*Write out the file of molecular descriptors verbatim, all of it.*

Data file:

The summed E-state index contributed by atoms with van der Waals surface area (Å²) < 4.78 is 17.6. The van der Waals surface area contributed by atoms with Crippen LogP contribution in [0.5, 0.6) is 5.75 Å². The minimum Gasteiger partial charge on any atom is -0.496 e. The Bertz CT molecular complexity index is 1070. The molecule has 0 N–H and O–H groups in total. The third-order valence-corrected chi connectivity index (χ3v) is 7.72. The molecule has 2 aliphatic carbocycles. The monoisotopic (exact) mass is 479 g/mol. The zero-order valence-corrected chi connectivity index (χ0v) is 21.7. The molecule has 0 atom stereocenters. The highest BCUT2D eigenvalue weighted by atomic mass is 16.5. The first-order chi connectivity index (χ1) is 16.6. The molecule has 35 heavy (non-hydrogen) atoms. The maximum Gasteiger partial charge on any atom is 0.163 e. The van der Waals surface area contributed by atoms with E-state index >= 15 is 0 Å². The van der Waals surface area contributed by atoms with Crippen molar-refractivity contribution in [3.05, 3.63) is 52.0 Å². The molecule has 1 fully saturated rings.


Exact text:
The summed E-state index contributed by atoms with van der Waals surface area (Å²) < 4.78 is 17.6. The van der Waals surface area contributed by atoms with Crippen LogP contribution in [0.5, 0.6) is 5.75 Å². The minimum Gasteiger partial charge on any atom is -0.496 e. The Bertz CT molecular complexity index is 1070. The molecule has 0 N–H and O–H groups in total. The third-order valence-corrected chi connectivity index (χ3v) is 7.72. The molecule has 2 aliphatic carbocycles. The monoisotopic (exact) mass is 479 g/mol. The zero-order valence-corrected chi connectivity index (χ0v) is 21.7. The molecule has 0 atom stereocenters. The highest BCUT2D eigenvalue weighted by atomic mass is 16.5. The first-order chi connectivity index (χ1) is 16.6. The molecule has 35 heavy (non-hydrogen) atoms. The maximum Gasteiger partial charge on any atom is 0.163 e. The van der Waals surface area contributed by atoms with E-state index >= 15 is 0 Å². The van der Waals surface area contributed by atoms with Crippen molar-refractivity contribution in [3.05, 3.63) is 52.0 Å². The molecule has 1 fully saturated rings.